Jeffrey Sachs provides the detail to what just happened in the US:
In the agreement signed yesterday, the White House and Senate Republicans agreed to extend the Bush era tax cuts that were set to expire on January 1. Extending the expiring tax cuts costs 2.5 per cent of national income in reduced revenues in future years (a fact not yet mentioned to the American people, I kid you not). You might think that Congress would care about that loss of revenue in view of a budget deficit of around 7 per cent of GDP. You would be wrong. Congress is happy to vote for the tax cuts, leaving to a future date the spending decisions.
Our federal deficit is therefore stuck at around 7 per cent of GDP. Yet the two parties just ran the most populist campaigns this side of a banana republic, and I do a grave disservice to banana republics these days to say so. The Republicans wanted to extend the Bush-era tax cuts for 100 per cent of the population, especially for the rich, whom they call “job creators”. The Democrats wanted to extend the Bush-era tax cuts for 98 per cent of the population, whom they call the “worthy, hard-working middle class”.
Yesterday, these two incisive political forces made a mighty compromise. The Bush-era tax cuts will be extended permanently for 99 per cent of the population. This was a difficult compromise. The Republicans had to swallow a marginal tax rise of 4.6 percentage points for households with income above $450,000. The Democrats had to swallow hard to endear themselves to households between $250,000 and $450,000 in income, who got more of a break than Mr Obama had pledged during the campaign. To sweeten the deal further, many other tax breaks and temporary spending measures were extended for somewhere between one and five years.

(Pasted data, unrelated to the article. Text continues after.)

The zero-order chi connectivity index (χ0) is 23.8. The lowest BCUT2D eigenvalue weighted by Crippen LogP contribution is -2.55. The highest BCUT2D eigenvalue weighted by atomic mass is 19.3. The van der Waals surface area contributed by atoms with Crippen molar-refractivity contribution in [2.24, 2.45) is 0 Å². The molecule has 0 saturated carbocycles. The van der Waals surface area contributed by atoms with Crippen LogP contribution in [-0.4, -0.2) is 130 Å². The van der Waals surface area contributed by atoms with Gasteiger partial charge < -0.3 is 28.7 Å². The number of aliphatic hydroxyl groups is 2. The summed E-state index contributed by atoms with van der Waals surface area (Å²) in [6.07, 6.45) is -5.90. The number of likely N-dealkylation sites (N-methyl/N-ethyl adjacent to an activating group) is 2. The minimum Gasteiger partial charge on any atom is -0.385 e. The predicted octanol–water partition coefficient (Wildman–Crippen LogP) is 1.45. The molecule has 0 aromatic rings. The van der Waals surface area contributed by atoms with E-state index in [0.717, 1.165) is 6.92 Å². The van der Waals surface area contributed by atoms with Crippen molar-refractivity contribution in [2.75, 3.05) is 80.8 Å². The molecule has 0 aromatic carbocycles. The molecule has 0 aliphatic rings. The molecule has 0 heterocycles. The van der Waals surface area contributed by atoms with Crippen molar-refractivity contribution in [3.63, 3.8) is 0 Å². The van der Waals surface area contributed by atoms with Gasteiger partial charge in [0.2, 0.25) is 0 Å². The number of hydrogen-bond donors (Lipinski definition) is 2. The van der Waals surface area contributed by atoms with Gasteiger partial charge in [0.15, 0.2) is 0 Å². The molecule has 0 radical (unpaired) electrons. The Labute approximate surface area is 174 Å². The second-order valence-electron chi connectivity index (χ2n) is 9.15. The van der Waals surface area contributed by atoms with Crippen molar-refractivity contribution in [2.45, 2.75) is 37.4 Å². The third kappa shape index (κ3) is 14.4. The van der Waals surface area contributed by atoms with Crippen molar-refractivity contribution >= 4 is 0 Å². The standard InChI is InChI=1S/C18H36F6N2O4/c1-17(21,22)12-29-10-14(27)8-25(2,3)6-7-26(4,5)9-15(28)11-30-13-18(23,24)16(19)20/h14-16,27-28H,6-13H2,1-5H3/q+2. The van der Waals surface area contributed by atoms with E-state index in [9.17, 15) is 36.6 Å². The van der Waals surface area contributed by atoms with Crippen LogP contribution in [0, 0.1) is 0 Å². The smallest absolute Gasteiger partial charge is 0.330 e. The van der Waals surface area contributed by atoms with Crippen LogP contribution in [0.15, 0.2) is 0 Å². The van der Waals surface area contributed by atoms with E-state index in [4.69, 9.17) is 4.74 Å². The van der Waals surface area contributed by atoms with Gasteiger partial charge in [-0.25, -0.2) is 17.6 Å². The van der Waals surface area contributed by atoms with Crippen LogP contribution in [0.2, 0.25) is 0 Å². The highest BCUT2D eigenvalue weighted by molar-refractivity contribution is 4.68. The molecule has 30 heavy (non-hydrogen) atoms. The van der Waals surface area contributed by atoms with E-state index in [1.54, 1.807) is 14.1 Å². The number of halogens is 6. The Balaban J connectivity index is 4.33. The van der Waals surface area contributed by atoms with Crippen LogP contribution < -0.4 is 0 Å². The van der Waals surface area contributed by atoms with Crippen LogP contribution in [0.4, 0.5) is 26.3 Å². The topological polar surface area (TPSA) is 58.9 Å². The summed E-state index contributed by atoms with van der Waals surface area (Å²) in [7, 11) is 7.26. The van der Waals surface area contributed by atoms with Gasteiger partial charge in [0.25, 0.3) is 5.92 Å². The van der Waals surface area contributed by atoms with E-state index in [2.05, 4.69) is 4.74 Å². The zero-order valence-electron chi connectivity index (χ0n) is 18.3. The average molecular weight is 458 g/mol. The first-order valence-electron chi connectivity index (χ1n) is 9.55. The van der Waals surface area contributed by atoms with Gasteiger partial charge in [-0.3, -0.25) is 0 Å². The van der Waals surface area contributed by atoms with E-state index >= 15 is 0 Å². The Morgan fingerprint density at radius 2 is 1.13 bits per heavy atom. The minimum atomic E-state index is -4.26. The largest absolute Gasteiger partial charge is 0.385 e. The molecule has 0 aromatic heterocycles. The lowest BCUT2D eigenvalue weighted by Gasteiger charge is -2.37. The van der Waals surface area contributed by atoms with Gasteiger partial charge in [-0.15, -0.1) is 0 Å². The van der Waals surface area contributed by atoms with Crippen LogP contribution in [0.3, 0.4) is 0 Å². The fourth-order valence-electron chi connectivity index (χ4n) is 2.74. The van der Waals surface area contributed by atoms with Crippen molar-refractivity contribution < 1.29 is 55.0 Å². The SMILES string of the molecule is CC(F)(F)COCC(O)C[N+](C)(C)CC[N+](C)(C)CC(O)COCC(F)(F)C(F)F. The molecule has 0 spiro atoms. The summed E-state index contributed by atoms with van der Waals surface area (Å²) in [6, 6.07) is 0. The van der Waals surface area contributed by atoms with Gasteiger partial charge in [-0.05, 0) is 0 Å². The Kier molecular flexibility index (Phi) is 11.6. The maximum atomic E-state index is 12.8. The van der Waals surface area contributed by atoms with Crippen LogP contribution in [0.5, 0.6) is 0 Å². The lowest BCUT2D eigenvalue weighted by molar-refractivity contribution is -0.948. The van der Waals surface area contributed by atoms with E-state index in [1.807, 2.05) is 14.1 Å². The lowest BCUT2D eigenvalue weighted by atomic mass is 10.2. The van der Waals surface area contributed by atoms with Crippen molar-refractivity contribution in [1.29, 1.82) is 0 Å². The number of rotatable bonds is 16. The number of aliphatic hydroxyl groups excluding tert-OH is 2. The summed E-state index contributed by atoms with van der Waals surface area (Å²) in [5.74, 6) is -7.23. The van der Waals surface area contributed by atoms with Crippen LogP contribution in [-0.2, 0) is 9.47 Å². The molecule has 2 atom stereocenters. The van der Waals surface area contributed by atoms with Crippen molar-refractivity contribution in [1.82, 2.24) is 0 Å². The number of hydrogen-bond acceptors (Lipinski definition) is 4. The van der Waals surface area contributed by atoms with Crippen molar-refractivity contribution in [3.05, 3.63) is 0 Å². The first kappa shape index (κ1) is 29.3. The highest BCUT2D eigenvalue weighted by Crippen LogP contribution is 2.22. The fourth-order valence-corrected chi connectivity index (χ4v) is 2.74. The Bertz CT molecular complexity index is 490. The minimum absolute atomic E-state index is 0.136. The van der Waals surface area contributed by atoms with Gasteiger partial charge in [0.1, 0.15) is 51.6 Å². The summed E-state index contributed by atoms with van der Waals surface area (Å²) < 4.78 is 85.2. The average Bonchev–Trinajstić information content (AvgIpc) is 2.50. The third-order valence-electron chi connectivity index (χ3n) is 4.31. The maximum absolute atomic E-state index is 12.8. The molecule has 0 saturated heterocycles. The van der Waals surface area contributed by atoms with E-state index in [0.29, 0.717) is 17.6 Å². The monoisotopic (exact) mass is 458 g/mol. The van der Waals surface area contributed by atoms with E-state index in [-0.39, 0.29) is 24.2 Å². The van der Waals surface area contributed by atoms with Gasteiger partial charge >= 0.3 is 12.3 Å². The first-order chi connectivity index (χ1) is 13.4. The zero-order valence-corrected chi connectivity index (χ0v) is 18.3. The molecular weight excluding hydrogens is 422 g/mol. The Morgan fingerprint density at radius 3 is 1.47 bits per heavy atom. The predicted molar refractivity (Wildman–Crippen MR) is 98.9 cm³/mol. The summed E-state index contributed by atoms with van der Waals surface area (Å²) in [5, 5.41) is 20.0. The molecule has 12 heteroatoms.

Okay – so why are we surprised? Public finances are only ever seriously reformed when politicians run out of other people’s money. The US is nowhere near that unhappy position (or happy if you want fiscal reform sooner rather than later). Although Bryan Caplan thinks otherwise.
The right comparison is government debt relative to annual tax revenue [and not GDP]. By this correct measure, the U.S. is indeed in irresponsible territory. Take 2011: With government debt at 67.7% of GDP, and government revenue at 15.4% of GDP, the U.S. debt/income ratio was already about 440%.
Sachs wants to increase tax to GDP by about 7 percent (from 16 percent to 23 percent).
Sure, we have no social safety net. Sure, we have an underclass. Sure, we have crumbling infrastructure. Sure, we emit 17 tonnes of carbon dioxide per American. Sure, around two thirds of our kids don’t finish a bachelor’s degree. But hey, we have low taxes, and that’s what our revolution was about.
The US needs at least 23 per cent of GDP at the federal level to make the society function even at a minimum standard but collects only 16 per cent in revenues at the federal level. We should be spending around 2 per cent of GDP less on the military but 2 per cent of GDP more on other things, notably clean energy, infrastructure and education.
There is the problem – he wants to spend money on things the US federal government should stay clear away from – clean energy is a fiscal black hole, education is a state responsibility, as is most infrastructure.